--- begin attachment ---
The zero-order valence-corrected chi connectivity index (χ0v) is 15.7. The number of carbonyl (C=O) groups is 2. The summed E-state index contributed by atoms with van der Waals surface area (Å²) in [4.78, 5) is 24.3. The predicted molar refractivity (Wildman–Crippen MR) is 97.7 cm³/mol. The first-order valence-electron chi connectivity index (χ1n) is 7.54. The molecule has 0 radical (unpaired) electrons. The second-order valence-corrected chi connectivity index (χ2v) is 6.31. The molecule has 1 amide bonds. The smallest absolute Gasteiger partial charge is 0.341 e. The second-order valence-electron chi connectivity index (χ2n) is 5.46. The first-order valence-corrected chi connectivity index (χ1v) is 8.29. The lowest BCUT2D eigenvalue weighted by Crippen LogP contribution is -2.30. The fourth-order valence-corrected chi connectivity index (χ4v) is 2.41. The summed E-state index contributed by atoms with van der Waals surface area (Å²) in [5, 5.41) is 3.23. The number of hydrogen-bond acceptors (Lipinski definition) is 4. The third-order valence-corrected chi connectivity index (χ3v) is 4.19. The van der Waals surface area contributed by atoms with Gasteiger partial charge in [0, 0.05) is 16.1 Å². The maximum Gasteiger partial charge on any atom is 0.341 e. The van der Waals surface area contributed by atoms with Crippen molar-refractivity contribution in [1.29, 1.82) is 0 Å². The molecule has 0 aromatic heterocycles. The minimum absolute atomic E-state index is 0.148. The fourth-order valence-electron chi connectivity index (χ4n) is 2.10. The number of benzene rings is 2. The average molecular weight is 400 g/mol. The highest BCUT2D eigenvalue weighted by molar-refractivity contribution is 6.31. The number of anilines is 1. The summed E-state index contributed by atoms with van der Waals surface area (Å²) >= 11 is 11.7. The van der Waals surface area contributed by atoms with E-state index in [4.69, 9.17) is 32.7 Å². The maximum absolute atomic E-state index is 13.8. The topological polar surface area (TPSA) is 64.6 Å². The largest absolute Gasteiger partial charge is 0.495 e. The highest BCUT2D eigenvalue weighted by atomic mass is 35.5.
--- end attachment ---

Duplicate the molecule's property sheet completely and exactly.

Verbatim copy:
The zero-order valence-corrected chi connectivity index (χ0v) is 15.7. The number of carbonyl (C=O) groups is 2. The summed E-state index contributed by atoms with van der Waals surface area (Å²) in [4.78, 5) is 24.3. The predicted molar refractivity (Wildman–Crippen MR) is 97.7 cm³/mol. The first-order valence-electron chi connectivity index (χ1n) is 7.54. The molecule has 0 radical (unpaired) electrons. The second-order valence-corrected chi connectivity index (χ2v) is 6.31. The molecule has 1 amide bonds. The smallest absolute Gasteiger partial charge is 0.341 e. The second-order valence-electron chi connectivity index (χ2n) is 5.46. The first-order valence-corrected chi connectivity index (χ1v) is 8.29. The lowest BCUT2D eigenvalue weighted by Crippen LogP contribution is -2.30. The fourth-order valence-corrected chi connectivity index (χ4v) is 2.41. The summed E-state index contributed by atoms with van der Waals surface area (Å²) in [5, 5.41) is 3.23. The number of hydrogen-bond acceptors (Lipinski definition) is 4. The third-order valence-corrected chi connectivity index (χ3v) is 4.19. The van der Waals surface area contributed by atoms with Gasteiger partial charge in [0, 0.05) is 16.1 Å². The maximum Gasteiger partial charge on any atom is 0.341 e. The van der Waals surface area contributed by atoms with Crippen molar-refractivity contribution in [1.29, 1.82) is 0 Å². The molecule has 0 aromatic heterocycles. The minimum absolute atomic E-state index is 0.148. The fourth-order valence-electron chi connectivity index (χ4n) is 2.10. The number of benzene rings is 2. The average molecular weight is 400 g/mol. The highest BCUT2D eigenvalue weighted by molar-refractivity contribution is 6.31. The number of anilines is 1. The summed E-state index contributed by atoms with van der Waals surface area (Å²) >= 11 is 11.7. The van der Waals surface area contributed by atoms with E-state index in [4.69, 9.17) is 32.7 Å². The maximum absolute atomic E-state index is 13.8. The topological polar surface area (TPSA) is 64.6 Å². The largest absolute Gasteiger partial charge is 0.495 e. The highest BCUT2D eigenvalue weighted by atomic mass is 35.5.